The Ticket

White House preparing for ‘fiscal cliff’ talks failure

Olivier Knox
The Ticket

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White House press secretary Jay Carney (Charles Dharapak/AP)

President Barack Obama's budget office is preparing for the possibility that "fiscal cliff" talks will fail, triggering painful automatic cuts to domestic and defense programs that he and his Republican foes officially want to avoid. White House press secretary Jay Carney described the planning as an abundance of caution, not pessimism about the seemingly stalled negotiations.

The White House's Office of Management and Budget this week "issued a request to federal agencies" for information needed to finalize calculations on the spending cuts required under what is technically known as "sequestration," Carney told reporters at his daily briefing. OMB is "acting responsibly," he added.

"The administration remains focused on reaching agreement, as we've been discussing, on a balanced deficit-reduction plan that avoids sequestration" he said. "This action should not be read … as a change in the administration's commitment to reach an agreement and avoid sequestration."Leaders of both parties have pledged to work together in the coming weeks, and we are confident, as I just said, that we can reach an agreement. However, with less than one month left before a potential sequestration order would have to be issued, the Office of Management and Budget must take certain steps to ensure the administration is ready to issue such an order should Congress fail to act."

Carney's comments came as talks on the fiscal cliff—a series of tax hikes and government spending cuts that could plunge the economy into a new recession—seemed to be making no headway. Obama and congressional Republicans have each put a proposal on the table but do not appear to be actively involved in negotiating a compromise. The president and Republican House Speaker John Boehner spoke by telephone, a House Republican aide said. They spoke "this afternoon—no other information," the aide said.

"If our offer is not acceptable to the president, then he has an obligation to show leadership by presenting a credible plan of his own that can pass both houses of Congress," Boehner said earlier. He accused Obama of snubbing spending cuts he accepted in the past (notably in failed 2011 negotiations) and failing to lay out "serious spending cuts."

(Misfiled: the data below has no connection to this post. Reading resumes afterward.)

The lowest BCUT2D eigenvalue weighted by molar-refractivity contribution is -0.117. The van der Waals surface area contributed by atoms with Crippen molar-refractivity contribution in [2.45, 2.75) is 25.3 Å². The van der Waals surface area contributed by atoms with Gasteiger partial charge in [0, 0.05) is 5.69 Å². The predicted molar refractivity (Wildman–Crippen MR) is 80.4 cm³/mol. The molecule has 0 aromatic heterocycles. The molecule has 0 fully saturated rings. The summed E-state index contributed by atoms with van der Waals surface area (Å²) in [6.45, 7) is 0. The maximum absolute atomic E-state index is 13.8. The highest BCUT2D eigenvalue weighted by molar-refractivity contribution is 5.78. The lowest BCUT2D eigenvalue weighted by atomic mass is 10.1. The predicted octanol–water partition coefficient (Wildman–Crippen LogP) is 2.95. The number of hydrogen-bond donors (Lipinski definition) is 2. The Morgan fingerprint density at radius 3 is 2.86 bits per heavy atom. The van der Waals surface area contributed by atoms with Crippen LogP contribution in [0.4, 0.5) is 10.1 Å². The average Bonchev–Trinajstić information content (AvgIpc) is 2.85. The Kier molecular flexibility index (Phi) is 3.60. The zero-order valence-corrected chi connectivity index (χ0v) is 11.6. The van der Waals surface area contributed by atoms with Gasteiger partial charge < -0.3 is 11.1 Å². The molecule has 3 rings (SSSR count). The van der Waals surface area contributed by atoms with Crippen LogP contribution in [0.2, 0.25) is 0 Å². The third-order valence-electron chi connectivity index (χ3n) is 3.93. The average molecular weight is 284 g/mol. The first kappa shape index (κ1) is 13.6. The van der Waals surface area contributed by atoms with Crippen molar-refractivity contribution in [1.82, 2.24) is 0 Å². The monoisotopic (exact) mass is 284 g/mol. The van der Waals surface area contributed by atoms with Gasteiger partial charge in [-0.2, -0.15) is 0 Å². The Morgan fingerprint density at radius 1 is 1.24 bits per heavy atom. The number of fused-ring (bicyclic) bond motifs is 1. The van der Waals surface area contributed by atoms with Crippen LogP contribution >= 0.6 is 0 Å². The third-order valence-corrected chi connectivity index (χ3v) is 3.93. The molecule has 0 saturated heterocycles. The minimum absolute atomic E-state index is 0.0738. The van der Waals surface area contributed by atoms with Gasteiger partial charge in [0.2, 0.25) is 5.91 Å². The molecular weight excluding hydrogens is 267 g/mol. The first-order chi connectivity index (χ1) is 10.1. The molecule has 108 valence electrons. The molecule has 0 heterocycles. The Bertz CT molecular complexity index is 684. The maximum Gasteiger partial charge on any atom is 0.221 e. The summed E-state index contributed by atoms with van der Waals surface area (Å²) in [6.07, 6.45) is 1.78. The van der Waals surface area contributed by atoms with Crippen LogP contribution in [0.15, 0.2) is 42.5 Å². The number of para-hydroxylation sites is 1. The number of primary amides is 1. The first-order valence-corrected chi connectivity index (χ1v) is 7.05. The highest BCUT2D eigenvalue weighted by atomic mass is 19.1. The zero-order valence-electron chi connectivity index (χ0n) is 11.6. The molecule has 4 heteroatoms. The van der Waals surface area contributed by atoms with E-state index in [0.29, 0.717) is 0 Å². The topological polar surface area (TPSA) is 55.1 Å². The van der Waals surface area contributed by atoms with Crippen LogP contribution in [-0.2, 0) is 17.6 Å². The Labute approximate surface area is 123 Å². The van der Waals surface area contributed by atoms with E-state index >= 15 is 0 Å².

"This is preventing us from reaching an agreement," Boehner continued. "With the American economy on the brink of the fiscal cliff, we don't have time for the president to continue shifting the goal posts. We need to solve this problem."

Obama, meanwhile, flatly dismissed the idea that Republicans might use next year's vote on raising the country's debt limit as leverage in current fiscal cliff negotiations, saying it won't be entertained by the White House.

While talks between Obama and Boehner appeared to be in a deep freeze, the president and congressional leaders met separately with top executives of the Business Roundtable association in Washington. A BRT official said the group met with Republican House Majority Whip Kevin McCarthy, then Democratic Senate Finance Committee Chairman Max Baucus and Republican Sen. John Thune, who sits on the Finance and Budget committees.

BRT Chairman Jim McNerney, president and CEO of Boeing, described the discussion with Obama as "candid and constructive" and the chat with congressional leaders as "constructive."

He noted that "we encourage both sides to work around the clock, if necessary, to avoid the severe repercussions that inaction would have on U.S. economic growth and job creation."

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